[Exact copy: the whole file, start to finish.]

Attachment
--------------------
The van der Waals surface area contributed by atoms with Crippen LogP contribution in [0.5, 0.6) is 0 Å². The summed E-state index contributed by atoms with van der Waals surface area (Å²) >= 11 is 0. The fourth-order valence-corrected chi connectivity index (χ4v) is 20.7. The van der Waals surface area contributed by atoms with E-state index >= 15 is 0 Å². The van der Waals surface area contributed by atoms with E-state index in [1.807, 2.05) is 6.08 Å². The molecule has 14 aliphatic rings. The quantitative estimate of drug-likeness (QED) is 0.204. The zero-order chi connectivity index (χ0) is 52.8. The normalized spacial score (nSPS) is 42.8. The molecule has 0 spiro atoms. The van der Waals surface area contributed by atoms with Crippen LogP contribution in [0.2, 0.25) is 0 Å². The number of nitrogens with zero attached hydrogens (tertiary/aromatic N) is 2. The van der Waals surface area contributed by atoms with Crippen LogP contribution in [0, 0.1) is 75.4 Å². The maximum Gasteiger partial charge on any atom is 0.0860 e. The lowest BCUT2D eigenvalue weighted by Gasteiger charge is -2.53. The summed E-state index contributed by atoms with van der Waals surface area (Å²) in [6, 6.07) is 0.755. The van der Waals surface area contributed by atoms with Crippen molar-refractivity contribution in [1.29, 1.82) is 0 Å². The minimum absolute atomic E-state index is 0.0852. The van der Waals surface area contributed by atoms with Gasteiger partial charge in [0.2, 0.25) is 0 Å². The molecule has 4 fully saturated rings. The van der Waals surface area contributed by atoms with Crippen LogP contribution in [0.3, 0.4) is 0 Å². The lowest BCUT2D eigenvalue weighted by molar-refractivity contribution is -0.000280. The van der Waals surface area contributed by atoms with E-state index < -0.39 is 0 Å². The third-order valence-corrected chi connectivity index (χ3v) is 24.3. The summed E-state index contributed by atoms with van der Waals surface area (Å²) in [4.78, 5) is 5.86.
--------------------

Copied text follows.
The van der Waals surface area contributed by atoms with Crippen LogP contribution in [0.5, 0.6) is 0 Å². The summed E-state index contributed by atoms with van der Waals surface area (Å²) >= 11 is 0. The fourth-order valence-corrected chi connectivity index (χ4v) is 20.7. The van der Waals surface area contributed by atoms with E-state index >= 15 is 0 Å². The van der Waals surface area contributed by atoms with E-state index in [1.807, 2.05) is 6.08 Å². The molecule has 14 aliphatic rings. The quantitative estimate of drug-likeness (QED) is 0.204. The zero-order chi connectivity index (χ0) is 52.8. The normalized spacial score (nSPS) is 42.8. The molecule has 0 spiro atoms. The van der Waals surface area contributed by atoms with Crippen LogP contribution in [0.2, 0.25) is 0 Å². The number of nitrogens with zero attached hydrogens (tertiary/aromatic N) is 2. The van der Waals surface area contributed by atoms with Crippen LogP contribution in [0, 0.1) is 75.4 Å². The maximum Gasteiger partial charge on any atom is 0.0860 e. The lowest BCUT2D eigenvalue weighted by Gasteiger charge is -2.53. The summed E-state index contributed by atoms with van der Waals surface area (Å²) in [6, 6.07) is 0.755. The van der Waals surface area contributed by atoms with Crippen molar-refractivity contribution in [1.29, 1.82) is 0 Å². The minimum absolute atomic E-state index is 0.0852. The van der Waals surface area contributed by atoms with Gasteiger partial charge in [0.2, 0.25) is 0 Å². The molecule has 4 fully saturated rings. The van der Waals surface area contributed by atoms with Crippen LogP contribution in [0.3, 0.4) is 0 Å². The lowest BCUT2D eigenvalue weighted by molar-refractivity contribution is -0.000280. The van der Waals surface area contributed by atoms with E-state index < -0.39 is 0 Å². The third-order valence-corrected chi connectivity index (χ3v) is 24.3. The summed E-state index contributed by atoms with van der Waals surface area (Å²) in [4.78, 5) is 5.86.